Kristie Bellow v. Bd of Supr LA State University, No. 13-30075 (5th Cir. 2013)Annotate this Case
This opinion or order relates to an opinion or order originally issued on July 30, 2013.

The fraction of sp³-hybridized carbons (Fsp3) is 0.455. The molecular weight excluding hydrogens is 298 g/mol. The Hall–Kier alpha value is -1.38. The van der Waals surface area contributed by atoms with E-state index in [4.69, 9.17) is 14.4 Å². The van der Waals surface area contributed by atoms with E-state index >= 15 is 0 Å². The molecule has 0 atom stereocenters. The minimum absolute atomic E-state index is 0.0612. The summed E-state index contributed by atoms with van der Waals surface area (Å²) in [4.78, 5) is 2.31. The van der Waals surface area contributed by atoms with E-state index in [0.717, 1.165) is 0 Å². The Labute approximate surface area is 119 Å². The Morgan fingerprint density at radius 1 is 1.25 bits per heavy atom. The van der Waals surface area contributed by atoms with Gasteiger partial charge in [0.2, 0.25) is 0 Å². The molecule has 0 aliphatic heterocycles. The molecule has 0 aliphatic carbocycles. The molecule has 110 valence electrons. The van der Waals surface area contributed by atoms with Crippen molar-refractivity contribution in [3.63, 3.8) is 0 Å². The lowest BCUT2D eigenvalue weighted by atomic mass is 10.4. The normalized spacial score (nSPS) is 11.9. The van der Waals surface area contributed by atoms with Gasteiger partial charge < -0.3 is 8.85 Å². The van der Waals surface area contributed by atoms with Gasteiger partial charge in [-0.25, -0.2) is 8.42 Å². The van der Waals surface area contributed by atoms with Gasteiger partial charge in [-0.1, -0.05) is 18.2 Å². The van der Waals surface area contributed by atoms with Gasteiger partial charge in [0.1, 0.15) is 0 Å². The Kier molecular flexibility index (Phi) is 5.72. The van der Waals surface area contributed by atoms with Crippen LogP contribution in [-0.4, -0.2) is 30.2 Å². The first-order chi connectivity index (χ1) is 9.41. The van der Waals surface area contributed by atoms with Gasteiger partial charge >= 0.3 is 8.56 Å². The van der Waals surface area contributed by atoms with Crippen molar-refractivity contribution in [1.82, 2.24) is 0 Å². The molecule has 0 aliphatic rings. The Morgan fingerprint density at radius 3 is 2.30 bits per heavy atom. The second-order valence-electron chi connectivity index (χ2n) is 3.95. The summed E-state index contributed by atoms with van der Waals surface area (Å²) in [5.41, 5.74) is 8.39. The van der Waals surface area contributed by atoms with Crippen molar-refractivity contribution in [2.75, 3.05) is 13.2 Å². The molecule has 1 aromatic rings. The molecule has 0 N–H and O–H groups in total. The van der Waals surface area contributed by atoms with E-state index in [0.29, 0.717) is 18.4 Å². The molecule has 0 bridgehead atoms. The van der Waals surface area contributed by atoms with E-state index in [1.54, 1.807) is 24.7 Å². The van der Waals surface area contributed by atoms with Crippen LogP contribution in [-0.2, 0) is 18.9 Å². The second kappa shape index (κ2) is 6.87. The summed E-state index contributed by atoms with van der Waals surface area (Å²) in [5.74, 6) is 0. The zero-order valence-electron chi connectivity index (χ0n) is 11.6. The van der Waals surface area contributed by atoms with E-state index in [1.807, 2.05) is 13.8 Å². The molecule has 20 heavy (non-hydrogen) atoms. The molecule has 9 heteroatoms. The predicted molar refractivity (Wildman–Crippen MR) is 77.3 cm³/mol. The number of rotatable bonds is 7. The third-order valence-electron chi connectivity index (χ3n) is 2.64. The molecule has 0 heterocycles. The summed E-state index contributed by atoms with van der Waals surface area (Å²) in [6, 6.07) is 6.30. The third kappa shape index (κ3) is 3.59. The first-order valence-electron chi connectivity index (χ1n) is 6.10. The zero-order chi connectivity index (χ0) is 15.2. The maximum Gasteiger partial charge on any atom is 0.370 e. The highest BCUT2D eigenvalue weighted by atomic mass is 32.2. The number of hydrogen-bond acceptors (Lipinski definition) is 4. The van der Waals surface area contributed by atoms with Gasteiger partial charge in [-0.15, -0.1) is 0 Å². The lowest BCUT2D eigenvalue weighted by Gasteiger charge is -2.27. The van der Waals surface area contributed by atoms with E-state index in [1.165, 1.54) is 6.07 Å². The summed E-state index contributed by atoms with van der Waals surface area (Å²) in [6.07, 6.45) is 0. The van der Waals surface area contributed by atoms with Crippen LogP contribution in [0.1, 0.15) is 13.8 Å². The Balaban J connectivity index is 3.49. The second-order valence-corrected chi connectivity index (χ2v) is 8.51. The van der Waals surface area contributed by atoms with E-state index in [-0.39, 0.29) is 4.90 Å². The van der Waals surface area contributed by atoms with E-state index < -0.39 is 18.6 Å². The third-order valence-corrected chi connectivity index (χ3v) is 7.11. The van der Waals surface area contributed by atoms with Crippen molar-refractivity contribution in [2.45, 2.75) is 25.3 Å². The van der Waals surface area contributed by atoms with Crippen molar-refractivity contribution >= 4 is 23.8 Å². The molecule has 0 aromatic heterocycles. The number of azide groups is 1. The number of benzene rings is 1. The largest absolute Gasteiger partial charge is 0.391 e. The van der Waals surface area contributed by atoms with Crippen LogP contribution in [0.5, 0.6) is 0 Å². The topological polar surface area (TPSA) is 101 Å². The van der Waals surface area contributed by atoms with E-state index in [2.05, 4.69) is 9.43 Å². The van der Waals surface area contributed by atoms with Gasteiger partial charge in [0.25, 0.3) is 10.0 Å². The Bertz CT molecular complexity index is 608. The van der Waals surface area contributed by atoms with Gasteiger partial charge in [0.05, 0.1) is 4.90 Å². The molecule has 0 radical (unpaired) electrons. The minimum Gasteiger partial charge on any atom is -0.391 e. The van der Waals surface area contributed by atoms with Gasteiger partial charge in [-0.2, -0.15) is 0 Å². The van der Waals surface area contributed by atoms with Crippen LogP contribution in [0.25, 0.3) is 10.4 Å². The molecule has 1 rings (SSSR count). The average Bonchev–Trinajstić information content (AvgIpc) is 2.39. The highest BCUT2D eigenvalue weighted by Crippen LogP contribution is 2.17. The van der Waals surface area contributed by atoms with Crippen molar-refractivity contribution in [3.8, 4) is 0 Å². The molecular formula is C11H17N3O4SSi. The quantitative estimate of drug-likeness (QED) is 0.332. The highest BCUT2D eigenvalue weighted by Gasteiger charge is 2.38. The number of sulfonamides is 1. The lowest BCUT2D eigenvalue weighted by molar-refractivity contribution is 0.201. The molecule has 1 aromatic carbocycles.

Case: 13-30075 Document: 00512477304 Page: 1 Date Filed: 12/19/2013 IN THE UNITED STATES COURT OF APPEALS FOR THE FIFTH CIRCUIT United States Court of Appeals Fifth Circuit No. 13-30075 Summary Calendar FILED December 19, 2013 Lyle W. Cayce Clerk KRISTIE BELLOW, Plaintiff - Appellee v. KIM EDWARD LEBLANC, Defendant - Appellant Appeal from the United States District Court for the Eastern District of Louisiana USDC No. 2:12-CV-1529 ON PETITION FOR REHEARING Before HIGGINBOTHAM, OWEN, and SOUTHWICK, Circuit Judges. PER CURIAM: * The Petition for Rehearing is DENIED. We withdraw the previous opinion handed down on July 30, 2013, and substitute the following. Kristie Bellow brought suit against Kim Edward LeBlanc alleging that he unlawfully terminated her in violation of the Family Medical Leave Act Pursuant to 5TH CIR. R. 47.5, the court has determined that this opinion should not be published and is not precedent except under the limited circumstances set forth in 5TH CIR. R. 47.5.4. * Case: 13-30075 Document: 00512477304 Page: 2 Date Filed: 12/19/2013 No. 13-30075 (AFMLA@). LeBlanc brings this interlocutory appeal from the district court=s denying, on qualified immunity grounds, his Federal Rule of Civil Procedure 12(b)(6) motion to dismiss. Bellow=s complaint alleges a cognizable statutory violation resulting from LeBlanc=s objectively unreasonable conduct in the light of clearly-established law. We AFFIRM. FACTS & PROCEDURAL HISTORY The events that we summarize are as stated in the complaint filed in this suit. Bellow worked at the Louisiana State University Health Sciences Center (AHealth Center@) from August 2008 until her termination on July 18, 2010. In April 2010, Bellow was diagnosed with a facial tumor, which required surgical excision; the tumor impaired her ability to work, and, left untreated, would eventually have been fatal. That April, Bellow completed the necessary paperwork requesting eight weeks of Aself-help@ leave under the FMLA. LeBlanc, who was her supervisor and also a member of the Board of Supervisors of Louisiana State University and Agricultural and Mechanical College (the ABoard@), approved Bellow=s request. On June 14, 2010, Bellow returned from medical leave. She found her parking card and identification pass were inoperative at the Health Center. Three days later, on June 18, 2010, Bellow was notified in writing of her immediate termination. LeBlanc personally signed the letter of termination, and Bellow alleges her taking FMLA leave motivated LeBlanc=s terminating her. Bellow maintains LeBlanc deviated from Health Center policy regarding employee discipline by failing to give her advance notice she was being considered for termination and by failing to provide meaningful reasons for her being terminated. 2 Case: 13-30075 Document: 00512477304 Page: 3 Date Filed: 12/19/2013 No. 13-30075 Bellow sued LeBlanc in his individual capacity for discrimination under the FMLA. 1 LeBlanc invoked the defense of qualified immunity. He moved to dismiss under Rule 12(b)(6) for failure to state a claim upon which relief can be granted. The district court denied the motion, holding that Bellow had alleged an injury caused by LeBlanc=s violating her clearly-established statutory right to medical leave under the FMLA, and that LeBlanc=s allegedly terminating her in retaliation was objectively unreasonable in the light of clearly-established law. This interlocutory appeal followed. DISCUSSION We have subject-matter jurisdiction to consider, on an interlocutory basis, a denial of qualified immunity. Wilkerson v. Stalder, 329 F.3d 431, 434 (5th Cir. 2003). A district court=s denial of a Rule 12(b)(6) motion to dismiss on qualified-immunity grounds is reviewed de novo. Morgan v. Swanson, 659 F.3d 359, 371 (5th Cir. 2011) (en banc). Such review requires taking all of the plaintiff=s well-pleaded factual allegations as true, with all reasonable inferences drawn in her favor. Toy v. Holder, 714 F.3d 881, 883 (5th Cir. 2013). A complaint must contain Aa short and plain statement of the claim showing that the pleader is entitled to relief.@ FED. R. CIV. P. 8(a)(2). The statement must Agive the defendant fair notice of what the claim is and the grounds upon which it rests.@ Dura Pharma., Inc. v. Broudo, 544 U.S. 336, 346 (2005). ATo survive a motion to dismiss, a complaint must contain sufficient factual matter, accepted as true, to state a claim to relief that is plausible on its face.@ Ashcroft v. Iqbal, 556 U.S. 662, 678 (2009) (citation and internal quotation marks omitted). Bellow also asserted claims against the Board. Those claims were dismissed. Because Bellow did not cross-appeal those dismissals, they are not relevant to this appeal and are discussed no further here. 1 3 Case: 13-30075 Document: 00512477304 Page: 4 Date Filed: 12/19/2013 No. 13-30075 Two issues are before us: (1) did Bellow have a clearly-established statutory right not to be terminated for taking leave under the FMLA, and (2) if so, was LeBlanc=s terminating her for taking FMLA leave objectively unreasonable in the light of that then clearly-established law? Qualified immunity promotes the necessary, effective, and efficient performance of governmental duties, Harlow v. Fitzgerald, 457 U.S. 800, 807 (1982), by shielding from suit all but the Aplainly incompetent or those who knowingly violate the law,@ Brumfield v. Hollins, 551 F.3d 322, 326 (5th Cir. 2008) (citation and internal quotation marks omitted); Mitchell v. Forsythe, 472 U.S. 511, 526 (1985) (qualified immunity is immunity from suit, not merely an affirmative defense to liability). Once a defendant properly invokes qualified immunity, the plaintiff bears the burden to rebut its applicability. McClendon v. City of Columbia, 305 F.3d 314, 323 (5th Cir. 2002). To abrogate a public official=s right to qualified immunity, the plaintiff must show: first, the official=s conduct violated a constitutional or statutory right; and second, the official=s Aactions [constituted] objectively unreasonable [conduct] in light of clearly established law at the time of the conduct.@ Brumfield, 551 F.3d at 326. 1. Statutory rights under the FMLA LeBlanc contends Bellow, as a state employee, has no statutory rights under the relevant FMLA subsection because states enjoy sovereign immunity from such claims. He cited Coleman v. Court of Appeals of Maryland, 132 S. Ct. 1327 (2012), and Kazmier v. Widmann, 225 F.3d 519 (5th Cir. 2000). LeBlanc also urges us to disregard Modica v. Taylor, 465 F.3d 174 (5th Cir. 2006), as being inconsistent with Supreme Court precedent. Among other rights, the FMLA allows eligible employees up to 12 weeks of unpaid medical leave per year for the employee=s own serious health condition if that condition impairs the employee=s ability to work. 29 U.S.C. ' 4 Case: 13-30075 Document: 00512477304 Page: 5 Date Filed: 12/19/2013 No. 13-30075 2612(a)(1)(D). equitable relief Employees have a statutory right to seek monetary and Aagainst any employer (including a public agency) in any Federal or State court of competent jurisdiction.@ ' 2617(a)(2). The term Aemployers@ includes state officials acting in their individual capacities. Modica, 465 F.3d at 186-87. LeBlanc=s reliance on Coleman is misplaced. That decision addressed other parts of Section 2612(a)(1) in the context of state sovereign immunity, not in relation to the qualified immunity at issue here. To the extent LeBlanc contends Louisiana is the real party in interest and that he benefits from the State=s sovereign immunity, that issue was not addressed by the district court. Consequently, we leave this Eleventh Amendment question for the district court to answer first after sufficient briefing. Admittedly, the issue we defer is logically antecedent to the one we resolve. We do so because state sovereign immunity presents a wholly distinct issue from the one of qualified immunity which is fully briefed for us to decide. Accordingly, in the light of the FMLA=s and Modica=s plain language, Bellow has the statutory right to take medical leave. By alleging LeBlanc terminated her in retaliation for properly exercising that statutory right, Bellow satisfies the first qualified-immunity prong. 2. Objectively unreasonable conduct and clearly-established law LeBlanc contends Modica disturbed the law Kazmier had established, and therefore his conduct could not have been objectively unreasonable because the law was not clearly established at the time he terminated Bellow. LeBlanc again misapprehends Modica=s holding and the state of the law generally. The central concept of qualified immunity=s second prong is one of Afair warning.@ Hope v. Pelzer, 536 U.S. 730, 741 (2002). A[T]he right the official is alleged to have violated must . . . be sufficiently clear that a reasonable 5 Case: 13-30075 Document: 00512477304 Page: 6 Date Filed: 12/19/2013 No. 13-30075 official would understand that [his actions] violate that right.@ Creighton, 483 U.S. 635, 640 (1987). Anderson v. After Modica, LeBlanc had Afair warning@ that terminating Bellow for availing herself of FMLA leave B that he personally approved B would violate her clearly-established right to do so. Therefore, accepting her allegations as true at this stage, Bellow has abrogated LeBlanc=s qualified-immunity defense with respect to this claim. The district court=s denying LeBlanc=s Rule 12(b)(6) motion to dismiss is AFFIRMED. 6 Case: 13-30075 Document: 00512477304 Page: 7 Date Filed: 12/19/2013 No. 13-30075 OWEN, Circuit Judge, dissenting. I dissent for the reasons expressed in JUDGE JONES=S opinion dissenting from the denial of rehearing en banc. 7